I would like to ask your opinion on having a CPA license as well as being an attorney. I have spoken to some people and they have enthused about having rights of attorney coupled with a CPA.
I would like to work for a big 4 accounting firm however I don't know if attorney-CPAs are particularly attractive for them. In my opinion it seems that Attorney-CPAs are usually private practice etc. --- which to me would be something for later in my career

cpacfa said...

Hi Dwani,

A CPA coupled with a law background is a fantastic combo for tax professionals. And you're absolutely correct that the big four don't find that combo attractive. However, private investment firms, wealth management firms and law firms do! The JD, CPA combo could potentially lead to a Chief Compliance Officer role down the line at a hedge fund or P/E fund. Or the tax expert at a law firm or on a private wealth management team.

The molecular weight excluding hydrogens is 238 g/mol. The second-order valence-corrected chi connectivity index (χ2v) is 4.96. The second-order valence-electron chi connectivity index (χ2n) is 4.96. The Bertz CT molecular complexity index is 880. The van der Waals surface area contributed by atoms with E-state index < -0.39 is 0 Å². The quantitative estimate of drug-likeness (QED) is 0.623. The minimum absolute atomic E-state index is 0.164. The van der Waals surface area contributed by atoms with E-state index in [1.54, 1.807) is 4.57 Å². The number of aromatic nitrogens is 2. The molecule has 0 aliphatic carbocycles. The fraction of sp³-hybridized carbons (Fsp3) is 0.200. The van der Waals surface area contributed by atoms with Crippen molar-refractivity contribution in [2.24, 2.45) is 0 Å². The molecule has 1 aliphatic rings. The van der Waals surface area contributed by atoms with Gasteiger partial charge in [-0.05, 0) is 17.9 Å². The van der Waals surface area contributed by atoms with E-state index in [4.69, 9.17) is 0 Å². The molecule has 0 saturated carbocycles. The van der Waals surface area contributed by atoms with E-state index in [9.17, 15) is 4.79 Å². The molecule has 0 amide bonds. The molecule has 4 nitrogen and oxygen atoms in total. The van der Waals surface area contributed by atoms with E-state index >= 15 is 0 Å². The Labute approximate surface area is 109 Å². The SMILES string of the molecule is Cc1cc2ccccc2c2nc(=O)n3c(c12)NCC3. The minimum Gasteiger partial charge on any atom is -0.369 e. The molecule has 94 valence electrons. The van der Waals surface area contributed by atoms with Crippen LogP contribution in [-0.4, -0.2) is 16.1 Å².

The way I envision it playing out for you is this. You go work at a big four accounting firm for 1-2 years. While at the firm you take the LSAT and apply to JD programs. After you receive the necessary hours to earn the CPA, You can re-evaluate your career choices and either stay in public accounting, leave for something different or leave to attend Law school. If you attend law school, you have essentially 3 options after your first year in school.
1) Recruit to a large law firm in their corporate finance practice
2) Recruit to a specialized finance/acctg/law role at a private fund
3) Pursue an tax LLM

Couple caveats. I've heard that the career path for lawyers has changed since the recession, historically good law programs have had trouble placing graduates at firms. So do you're homework if/when you apply to law schools. I've also heard that corporate finance work at law firms is terrible - the work is terrible, the hours are terrible but the money is great. Lastly, the JD, CPA combo is powerful if you use it correctly.

Hope that helps. Let me know if I can offer any other thoughts.

Best of luck!


cpacfa

Anonymous said...

CFA VS CPA ,Which designation has the highest average earning salaries? Thanks.

Alen said...

HI